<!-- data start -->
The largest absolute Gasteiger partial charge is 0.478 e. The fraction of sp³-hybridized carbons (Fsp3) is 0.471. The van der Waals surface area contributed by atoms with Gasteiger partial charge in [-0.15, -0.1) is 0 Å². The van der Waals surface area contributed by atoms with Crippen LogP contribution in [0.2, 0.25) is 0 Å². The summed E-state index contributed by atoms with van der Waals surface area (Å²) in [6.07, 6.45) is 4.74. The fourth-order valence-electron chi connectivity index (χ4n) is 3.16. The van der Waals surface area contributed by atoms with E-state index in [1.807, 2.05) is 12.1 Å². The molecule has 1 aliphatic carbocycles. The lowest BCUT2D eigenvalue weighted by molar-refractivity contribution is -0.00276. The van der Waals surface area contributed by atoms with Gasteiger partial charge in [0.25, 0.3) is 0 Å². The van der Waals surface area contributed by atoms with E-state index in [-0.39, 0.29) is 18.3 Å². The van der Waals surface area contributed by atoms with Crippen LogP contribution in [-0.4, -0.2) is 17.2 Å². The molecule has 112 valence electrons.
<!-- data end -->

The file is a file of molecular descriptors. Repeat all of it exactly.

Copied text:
The largest absolute Gasteiger partial charge is 0.478 e. The fraction of sp³-hybridized carbons (Fsp3) is 0.471. The van der Waals surface area contributed by atoms with Gasteiger partial charge in [-0.15, -0.1) is 0 Å². The van der Waals surface area contributed by atoms with Crippen LogP contribution in [0.2, 0.25) is 0 Å². The summed E-state index contributed by atoms with van der Waals surface area (Å²) in [6.07, 6.45) is 4.74. The fourth-order valence-electron chi connectivity index (χ4n) is 3.16. The van der Waals surface area contributed by atoms with E-state index in [1.807, 2.05) is 12.1 Å². The molecule has 1 aliphatic carbocycles. The lowest BCUT2D eigenvalue weighted by molar-refractivity contribution is -0.00276. The van der Waals surface area contributed by atoms with Gasteiger partial charge in [0.25, 0.3) is 0 Å². The van der Waals surface area contributed by atoms with E-state index in [-0.39, 0.29) is 18.3 Å². The van der Waals surface area contributed by atoms with Crippen LogP contribution in [-0.4, -0.2) is 17.2 Å². The molecule has 112 valence electrons.